The Malaysian police have arrested 16 of their own officers from the anti-narcotics department, with more arrests expected soon, for allegedly protecting the drug syndicates they were meant to be investigating, senior officials said yesterday.
The policemen, who included a deputy superintendent and an inspector, were recently nabbed under a tough security law called Security Offences (Special Measures) Act 2012.
Deputy Inspector-General of Police Noor Rashid Ibrahim told The Straits Times that he expected to see more arrests after the police uncovered the alleged involvement of these officers in drug syndicates, and with links to a group called Gang 36. "At the moment, the figure is still 16 but I'm positive that it will change once another swoop takes place. We're doing this to get rid of the bad apples in the force," he said over the phone yesterday.
Those nabbed were suspected of shielding these syndicates from the police, including passing on information about upcoming raids.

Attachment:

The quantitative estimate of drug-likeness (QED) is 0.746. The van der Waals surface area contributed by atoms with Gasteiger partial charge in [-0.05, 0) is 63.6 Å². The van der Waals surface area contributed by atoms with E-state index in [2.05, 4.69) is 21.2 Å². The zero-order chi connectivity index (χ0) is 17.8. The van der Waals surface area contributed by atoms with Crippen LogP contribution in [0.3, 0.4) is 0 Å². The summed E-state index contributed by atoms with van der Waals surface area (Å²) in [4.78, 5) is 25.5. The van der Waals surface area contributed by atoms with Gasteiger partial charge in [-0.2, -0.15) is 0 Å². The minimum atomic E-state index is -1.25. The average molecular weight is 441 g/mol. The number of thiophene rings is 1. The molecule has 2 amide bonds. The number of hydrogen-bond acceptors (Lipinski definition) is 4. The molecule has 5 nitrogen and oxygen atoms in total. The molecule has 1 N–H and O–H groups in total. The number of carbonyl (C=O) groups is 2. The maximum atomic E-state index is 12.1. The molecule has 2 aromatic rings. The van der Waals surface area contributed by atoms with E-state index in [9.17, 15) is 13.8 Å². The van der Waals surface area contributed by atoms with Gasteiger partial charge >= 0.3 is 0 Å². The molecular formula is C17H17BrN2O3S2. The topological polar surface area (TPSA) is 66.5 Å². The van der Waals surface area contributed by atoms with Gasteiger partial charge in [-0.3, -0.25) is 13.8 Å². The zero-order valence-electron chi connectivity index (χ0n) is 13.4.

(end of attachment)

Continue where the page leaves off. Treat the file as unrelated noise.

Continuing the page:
A major reshuffle of the anti-narcotics department is expected following the arrests. Tan Sri Noor Rashid said the reshuffle could take place any time.
When contacted, the Federal Integrity and Standard Compliance director, Commissioner Abdul Ghafar Rajab, said: "We have ordered those who are currently being probed for their alleged involvement to stop work. They will be receiving half of their salary until their acquittal or conviction."
If acquitted, they would be reinstated in their former positions or transferred out. But if convicted, he said: "We will decide if they should be sacked based on the severity of their crimes. It will be measured on how severely our image has been tarnished because of them."
Malaysian police chief Khalid Abu Bakar said on Saturday that the swoop was done to rid corrupt practices in the force, according to the New Straits Times newspaper.